And the rewards are totally worth it. The learning curve was a little steep, and it is a paid subscription (with a free year for students and a free month for everyone else to start), but these days I spent an hour or two on it per paycheck? Maybe? Along with less than ten seconds to manually record my spending every time I make a purchase, but that’s only because I use manual entry and don’t want to connect my accounts. Plus, after I started, random dollars started appearing out of nowhere – I have no idea what I would otherwise have spent them on, so obviously I’m not missing whatever it was! – and I made better decisions because I could see what decisions I was making. Transparency is gold!

    I really enjoy your posts, but I do wish you’d consider that there’s more than one way to budget, and rigid, spreadsheet-style “budgeting” isn’t the only option these days!

    1. I know a lot of people who swear by YNAB. If I ever decide to get over my dislike of budgeting and try a more flexible system, I’ll give them a shot!

  5. “Saving is passive. It’s an absence of action. To save money you just… do nothing to your money. You leave it alone.”

    This is the secret to my success. Saving has always come “naturally” to me, mostly because I’m just not that interested in shopping and buying things. It helps that I live under a rock and I’m not exposed to too much that I want to buy. I have found the more I am in stores, the more I want to buy. So I try to avoid it as much as possible and just let laziness help me save.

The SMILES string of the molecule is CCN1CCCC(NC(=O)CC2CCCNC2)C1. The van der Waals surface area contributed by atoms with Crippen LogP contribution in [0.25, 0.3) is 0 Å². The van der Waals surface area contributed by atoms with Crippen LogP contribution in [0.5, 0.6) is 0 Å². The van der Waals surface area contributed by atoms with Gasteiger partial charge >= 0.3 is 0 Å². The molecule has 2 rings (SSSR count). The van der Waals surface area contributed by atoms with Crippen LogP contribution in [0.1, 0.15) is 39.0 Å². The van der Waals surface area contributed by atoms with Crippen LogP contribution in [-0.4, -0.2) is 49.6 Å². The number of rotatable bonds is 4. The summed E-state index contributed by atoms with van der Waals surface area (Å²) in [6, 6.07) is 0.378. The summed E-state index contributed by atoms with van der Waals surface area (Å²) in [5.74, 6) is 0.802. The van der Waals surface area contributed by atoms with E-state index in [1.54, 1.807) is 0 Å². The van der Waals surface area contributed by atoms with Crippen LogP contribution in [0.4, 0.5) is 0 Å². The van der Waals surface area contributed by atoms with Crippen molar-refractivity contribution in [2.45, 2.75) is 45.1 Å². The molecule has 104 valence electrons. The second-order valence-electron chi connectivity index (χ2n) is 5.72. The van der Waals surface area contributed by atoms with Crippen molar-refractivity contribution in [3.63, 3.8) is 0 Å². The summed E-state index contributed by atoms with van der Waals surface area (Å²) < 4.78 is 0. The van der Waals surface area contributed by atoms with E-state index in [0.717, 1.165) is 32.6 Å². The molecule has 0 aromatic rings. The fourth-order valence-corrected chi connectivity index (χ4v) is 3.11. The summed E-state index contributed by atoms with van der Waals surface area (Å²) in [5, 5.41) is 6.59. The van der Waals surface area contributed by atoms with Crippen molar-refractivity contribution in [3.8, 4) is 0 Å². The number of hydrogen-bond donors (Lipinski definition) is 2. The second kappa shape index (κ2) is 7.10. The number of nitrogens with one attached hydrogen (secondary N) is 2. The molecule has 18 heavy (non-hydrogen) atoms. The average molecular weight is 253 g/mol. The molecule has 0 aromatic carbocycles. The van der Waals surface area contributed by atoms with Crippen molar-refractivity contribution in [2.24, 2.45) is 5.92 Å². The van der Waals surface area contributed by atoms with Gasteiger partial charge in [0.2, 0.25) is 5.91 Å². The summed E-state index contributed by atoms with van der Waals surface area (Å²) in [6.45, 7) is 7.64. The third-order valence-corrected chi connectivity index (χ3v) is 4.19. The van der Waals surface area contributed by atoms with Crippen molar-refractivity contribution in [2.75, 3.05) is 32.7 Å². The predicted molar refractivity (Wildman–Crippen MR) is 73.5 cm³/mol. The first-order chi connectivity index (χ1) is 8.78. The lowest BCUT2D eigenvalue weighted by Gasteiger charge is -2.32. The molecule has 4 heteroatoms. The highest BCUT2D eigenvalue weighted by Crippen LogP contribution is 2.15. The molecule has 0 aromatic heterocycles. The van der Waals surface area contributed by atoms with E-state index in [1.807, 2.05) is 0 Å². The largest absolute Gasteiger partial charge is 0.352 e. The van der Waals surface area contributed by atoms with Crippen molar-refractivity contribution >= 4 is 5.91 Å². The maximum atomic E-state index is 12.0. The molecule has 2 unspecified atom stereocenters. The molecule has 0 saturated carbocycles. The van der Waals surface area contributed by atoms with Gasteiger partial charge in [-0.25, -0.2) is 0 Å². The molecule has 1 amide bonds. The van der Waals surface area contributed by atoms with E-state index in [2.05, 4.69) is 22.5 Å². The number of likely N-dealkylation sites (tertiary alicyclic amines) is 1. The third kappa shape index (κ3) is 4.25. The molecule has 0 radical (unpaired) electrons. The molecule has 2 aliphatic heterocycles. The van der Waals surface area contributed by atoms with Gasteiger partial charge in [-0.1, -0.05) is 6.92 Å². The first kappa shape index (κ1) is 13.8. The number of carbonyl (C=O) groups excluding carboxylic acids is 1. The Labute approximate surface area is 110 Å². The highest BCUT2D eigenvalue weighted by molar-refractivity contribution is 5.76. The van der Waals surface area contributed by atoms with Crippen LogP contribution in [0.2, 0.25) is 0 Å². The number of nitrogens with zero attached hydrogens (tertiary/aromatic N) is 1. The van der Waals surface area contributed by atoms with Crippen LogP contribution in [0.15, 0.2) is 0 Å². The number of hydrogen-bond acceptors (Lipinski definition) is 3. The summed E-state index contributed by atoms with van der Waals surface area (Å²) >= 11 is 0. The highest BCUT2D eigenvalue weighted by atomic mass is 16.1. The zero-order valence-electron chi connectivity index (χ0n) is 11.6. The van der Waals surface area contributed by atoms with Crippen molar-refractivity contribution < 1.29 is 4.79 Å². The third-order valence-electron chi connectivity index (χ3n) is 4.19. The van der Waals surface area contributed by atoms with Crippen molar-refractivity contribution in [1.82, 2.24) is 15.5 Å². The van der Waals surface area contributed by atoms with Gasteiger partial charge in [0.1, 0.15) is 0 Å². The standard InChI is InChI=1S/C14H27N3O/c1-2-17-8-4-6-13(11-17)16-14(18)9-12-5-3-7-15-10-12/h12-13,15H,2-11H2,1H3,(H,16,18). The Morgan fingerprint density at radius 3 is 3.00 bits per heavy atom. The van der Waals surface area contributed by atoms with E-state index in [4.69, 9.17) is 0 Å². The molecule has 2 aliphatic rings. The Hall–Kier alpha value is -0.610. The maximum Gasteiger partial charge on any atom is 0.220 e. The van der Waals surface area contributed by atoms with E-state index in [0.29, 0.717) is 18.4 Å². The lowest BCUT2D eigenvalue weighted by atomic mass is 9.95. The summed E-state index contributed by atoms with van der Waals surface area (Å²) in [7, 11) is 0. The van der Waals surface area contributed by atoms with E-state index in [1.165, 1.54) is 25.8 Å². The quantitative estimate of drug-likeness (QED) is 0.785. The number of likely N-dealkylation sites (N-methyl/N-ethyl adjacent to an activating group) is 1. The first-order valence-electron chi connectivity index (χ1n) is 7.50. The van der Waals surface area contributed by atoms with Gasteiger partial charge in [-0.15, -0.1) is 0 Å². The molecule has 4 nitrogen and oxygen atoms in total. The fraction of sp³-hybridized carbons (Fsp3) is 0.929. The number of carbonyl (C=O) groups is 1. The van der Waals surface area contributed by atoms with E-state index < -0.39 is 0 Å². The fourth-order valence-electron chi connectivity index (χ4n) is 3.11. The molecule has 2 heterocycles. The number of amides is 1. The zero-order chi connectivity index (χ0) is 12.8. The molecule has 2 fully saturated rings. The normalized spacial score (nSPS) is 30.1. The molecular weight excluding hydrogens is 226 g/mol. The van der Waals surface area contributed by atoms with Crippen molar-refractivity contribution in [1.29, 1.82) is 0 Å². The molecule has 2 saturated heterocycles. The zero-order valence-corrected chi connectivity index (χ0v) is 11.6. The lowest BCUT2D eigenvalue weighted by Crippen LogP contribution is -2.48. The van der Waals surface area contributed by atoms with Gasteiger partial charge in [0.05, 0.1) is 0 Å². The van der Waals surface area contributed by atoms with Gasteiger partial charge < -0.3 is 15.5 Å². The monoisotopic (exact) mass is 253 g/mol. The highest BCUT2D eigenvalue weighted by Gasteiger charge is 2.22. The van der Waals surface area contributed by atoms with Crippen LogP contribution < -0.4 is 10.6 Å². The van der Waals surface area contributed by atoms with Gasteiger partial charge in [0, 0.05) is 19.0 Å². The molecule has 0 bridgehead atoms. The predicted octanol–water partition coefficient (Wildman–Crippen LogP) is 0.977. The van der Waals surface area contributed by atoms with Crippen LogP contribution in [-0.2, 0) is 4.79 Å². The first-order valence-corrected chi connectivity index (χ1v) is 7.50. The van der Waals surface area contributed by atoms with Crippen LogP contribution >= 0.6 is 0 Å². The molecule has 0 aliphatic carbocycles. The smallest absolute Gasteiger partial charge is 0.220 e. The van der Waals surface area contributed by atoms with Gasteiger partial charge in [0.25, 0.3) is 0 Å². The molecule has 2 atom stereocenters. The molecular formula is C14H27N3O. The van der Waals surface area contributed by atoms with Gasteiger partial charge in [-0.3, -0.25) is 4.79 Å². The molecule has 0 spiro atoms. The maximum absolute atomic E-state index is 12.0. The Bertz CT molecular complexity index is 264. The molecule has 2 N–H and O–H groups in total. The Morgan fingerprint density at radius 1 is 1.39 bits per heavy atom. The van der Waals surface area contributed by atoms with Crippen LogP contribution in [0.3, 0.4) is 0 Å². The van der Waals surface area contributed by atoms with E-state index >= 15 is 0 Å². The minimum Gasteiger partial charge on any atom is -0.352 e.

6. Whoooo! I really needed this one.
    I’m about to turn 25 and I just paid off all my student debt, but even with a full time job and the side-hustle, I’m going to be living with my parents until I can save up to properly furnish an apartment/have an emergency fund (probably another year). I haven’t even begun to start my retirement savings because I want to have a strong foundation accessible to me, but GOD does it feel like I’m “running out of time” to start saving for retirement. It was nice to be reminded that it’s all still forward motion.

  7. Honestly, if more people took the info in this article to heart, we’d see a lot fewer disasters with personal finance!

    I always hated the 50/30/20 rule. Maybe it worked in a different time, or at certain incomes, but it has a lot of holes if you make less than the average or above $100,000 each year. For example, at $100k your mandatory expenses should be far less than 50% of your income unless you have a very large family or are in one of the highest cost of living areas. However, if your income is on the lower side, you might have to spend more than 50% on necessities and cut back on the discretionary spending. One size does NOT fit all when it comes to budgeting!

  8. Ratios for spending can be great rules of thumb, but they vary greatly depending on personal circumstances. Our family has experienced this as we’ve moved between the UK, Zambia and now Spain. Costs can differ significantly between geographic locations / and at different stages of life.